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The development of challenging assessments for computer forensics students

The development of challenging assessments for computer forensics students

Frangiskatos, Dimitrios, Gan, Diane ORCID: 0000-0002-0920-7572 and Chadwick, David (2010) The development of challenging assessments for computer forensics students. In: 6th Annual Teaching Computer Forensics Workshop, 18 Nov 2010, University of Sunderland. (Unpublished)

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Teaching Computer Forensics to postgraduate students is a challenging topic. Creating an assignment that is both realistic and also helpful to students when pursuing careers in this competitive area is also a demanding task for the lecturer. In our course, the final challenge for the students is to undertake a graded task, based around a case study, analyse evidence that is key to an investigation, write a report and then present their findings in a role play scenario. The evidence that has been created is a bit-wise copy of a “suspect’s” USB stick. A number of different techniques have been used to create these evidence files. Some evidence was made relatively easy to find, while others were much more challenging. To add an extra dimension to the assessment we involved final year Law students from the School of Humanities, Law Department, to act as jury members and also to help to cross-examine the students while they presented their findings in the role of an Expert Witness. This emphasised the additional skill requirements of being able to present forensic evidence under cross-examination in a court environment, as well as giving practical focus to the way in which the evidence was gathered. It created at the same time a valuable exercise for the legal students in the context that evidence presented in courts is increasingly computer-based evidence. This paper discusses the preparation of the evidence files, the process of evaluating the results of the students work and concludes with an overview of the student experience.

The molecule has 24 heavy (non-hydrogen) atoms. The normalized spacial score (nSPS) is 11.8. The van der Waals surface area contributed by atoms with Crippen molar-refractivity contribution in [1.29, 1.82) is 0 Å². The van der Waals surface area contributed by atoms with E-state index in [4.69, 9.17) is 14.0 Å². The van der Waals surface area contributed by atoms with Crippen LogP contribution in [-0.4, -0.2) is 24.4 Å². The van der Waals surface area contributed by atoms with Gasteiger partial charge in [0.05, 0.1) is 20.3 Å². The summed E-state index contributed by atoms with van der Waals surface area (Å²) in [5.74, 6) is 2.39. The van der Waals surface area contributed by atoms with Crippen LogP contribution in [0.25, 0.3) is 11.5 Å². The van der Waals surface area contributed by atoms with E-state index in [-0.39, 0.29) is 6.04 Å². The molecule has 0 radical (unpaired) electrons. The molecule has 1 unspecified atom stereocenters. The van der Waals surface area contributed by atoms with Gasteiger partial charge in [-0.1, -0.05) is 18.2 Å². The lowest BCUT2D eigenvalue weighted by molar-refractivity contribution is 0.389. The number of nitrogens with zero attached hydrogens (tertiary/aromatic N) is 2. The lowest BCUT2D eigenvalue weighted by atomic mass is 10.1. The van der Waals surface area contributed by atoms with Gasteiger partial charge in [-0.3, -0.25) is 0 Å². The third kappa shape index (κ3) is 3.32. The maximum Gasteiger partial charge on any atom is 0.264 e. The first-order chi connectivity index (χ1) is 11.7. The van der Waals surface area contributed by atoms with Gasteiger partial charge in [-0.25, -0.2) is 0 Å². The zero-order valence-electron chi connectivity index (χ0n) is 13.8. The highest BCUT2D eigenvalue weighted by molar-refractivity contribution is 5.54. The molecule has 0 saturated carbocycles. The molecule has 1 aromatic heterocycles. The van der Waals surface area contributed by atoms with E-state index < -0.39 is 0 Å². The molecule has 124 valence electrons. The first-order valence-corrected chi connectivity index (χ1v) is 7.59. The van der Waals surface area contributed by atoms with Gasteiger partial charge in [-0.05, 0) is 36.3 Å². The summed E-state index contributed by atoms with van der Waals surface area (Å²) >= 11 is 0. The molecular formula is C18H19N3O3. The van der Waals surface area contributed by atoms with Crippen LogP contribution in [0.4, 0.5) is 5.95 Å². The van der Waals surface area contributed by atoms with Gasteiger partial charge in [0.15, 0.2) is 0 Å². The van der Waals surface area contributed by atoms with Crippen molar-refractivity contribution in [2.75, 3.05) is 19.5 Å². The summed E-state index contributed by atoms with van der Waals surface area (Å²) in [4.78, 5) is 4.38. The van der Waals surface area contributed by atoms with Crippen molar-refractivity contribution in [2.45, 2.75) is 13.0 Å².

Item Type: Conference or Conference Paper (Paper)
Additional Information: [1] This paper was presented at the 6th Annual Teaching Computer Forensics Workshop held on 18 November 2010 at the University of Sunderland, UK.
Uncontrolled Keywords: computer forensics, teaching, assessments
Subjects: K Law > K Law (General)
Q Science > QA Mathematics > QA75 Electronic computers. Computer science
Pre-2014 Departments: School of Computing & Mathematical Sciences
Related URLs:
Last Modified: 14 Oct 2016 09:27

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